A convict hiding in Chinatown assumes the identity of a cripple to track down a businessman who framed him 15 years previously. He discovers that his daughter has fallen in love with the businessman's son.
In this early collaboration with director Tod Browning (Dracula, Freaks), Chaney delivers a dual performance of dramatic intensity, starring as Ah Wing, a kind-hearted student of Confucian ... See full summary »
In the mountains, the beautiful Nanette waits for her lost love Raoul to return to her. When the villainous Buck McDougall persuades her that Raoul is dead, she consents to marry him, that is until Raoul suddenly turns up at the ceremony right before vows are exchanged. She returns to the man she loves, which angers Buck. He proceeds to frame Raoul for murder. When Raoul and Nanette run away into the wilderness, Buck gets Corporal O'Connor on their trail, since he also harbors unrequited feelings for Nanette and believes she has been kidnapped. Written by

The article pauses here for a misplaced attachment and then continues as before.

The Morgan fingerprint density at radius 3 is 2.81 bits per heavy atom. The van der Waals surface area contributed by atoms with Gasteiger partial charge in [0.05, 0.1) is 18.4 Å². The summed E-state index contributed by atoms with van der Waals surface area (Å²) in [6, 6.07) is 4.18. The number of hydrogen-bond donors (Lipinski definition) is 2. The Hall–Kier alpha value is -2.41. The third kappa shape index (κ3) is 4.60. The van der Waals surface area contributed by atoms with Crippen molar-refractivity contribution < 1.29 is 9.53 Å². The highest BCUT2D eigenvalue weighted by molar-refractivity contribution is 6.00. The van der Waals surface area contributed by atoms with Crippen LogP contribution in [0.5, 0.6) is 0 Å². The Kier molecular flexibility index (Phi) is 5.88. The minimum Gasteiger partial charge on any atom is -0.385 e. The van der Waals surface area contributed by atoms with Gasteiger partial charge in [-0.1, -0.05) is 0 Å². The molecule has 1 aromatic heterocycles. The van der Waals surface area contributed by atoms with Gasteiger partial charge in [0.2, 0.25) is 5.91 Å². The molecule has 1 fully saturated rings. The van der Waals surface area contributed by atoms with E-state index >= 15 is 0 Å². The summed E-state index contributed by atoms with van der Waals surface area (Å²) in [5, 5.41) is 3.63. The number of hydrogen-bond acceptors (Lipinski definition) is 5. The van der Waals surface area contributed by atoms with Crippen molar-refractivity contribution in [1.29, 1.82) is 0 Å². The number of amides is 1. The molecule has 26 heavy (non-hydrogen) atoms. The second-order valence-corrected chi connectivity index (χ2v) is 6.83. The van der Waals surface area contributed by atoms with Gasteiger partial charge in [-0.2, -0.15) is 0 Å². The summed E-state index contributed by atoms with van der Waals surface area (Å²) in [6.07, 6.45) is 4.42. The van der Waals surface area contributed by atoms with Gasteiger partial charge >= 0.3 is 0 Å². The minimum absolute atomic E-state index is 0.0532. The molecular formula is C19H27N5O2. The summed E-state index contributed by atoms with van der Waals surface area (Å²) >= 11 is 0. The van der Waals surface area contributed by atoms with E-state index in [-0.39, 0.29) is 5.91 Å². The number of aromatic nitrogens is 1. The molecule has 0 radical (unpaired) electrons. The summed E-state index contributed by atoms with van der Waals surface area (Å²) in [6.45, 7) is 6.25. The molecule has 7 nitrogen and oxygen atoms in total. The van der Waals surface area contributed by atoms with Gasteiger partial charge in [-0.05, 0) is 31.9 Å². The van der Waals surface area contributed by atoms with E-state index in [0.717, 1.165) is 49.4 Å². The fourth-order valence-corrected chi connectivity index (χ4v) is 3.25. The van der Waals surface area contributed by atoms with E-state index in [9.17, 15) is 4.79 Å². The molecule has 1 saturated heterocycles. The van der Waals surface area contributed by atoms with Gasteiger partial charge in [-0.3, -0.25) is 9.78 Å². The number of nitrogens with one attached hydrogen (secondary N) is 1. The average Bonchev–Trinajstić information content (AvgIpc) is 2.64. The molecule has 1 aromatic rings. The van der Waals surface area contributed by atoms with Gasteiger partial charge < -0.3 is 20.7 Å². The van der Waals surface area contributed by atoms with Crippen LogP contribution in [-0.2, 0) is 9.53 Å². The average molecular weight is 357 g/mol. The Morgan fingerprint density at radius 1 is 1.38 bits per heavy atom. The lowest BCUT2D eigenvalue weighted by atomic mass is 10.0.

This movie shouldn't be looked at for any redeeming social value or higher meaning. It's a rip-roaring melodrama that makes you cheer the good guys and boo the bad guys. Chaney overacts horribly (but deliciously) as Challoner and Stone is suitably stoic as the Mountie forced to track Chaney down. Macdonald is the man who tries to steal Blythe's virtue. It looks like they had a lot of fun making this one. They just don't make movies like this anymore: they either make the lampoon too obvious or take themselves too damned seriously.
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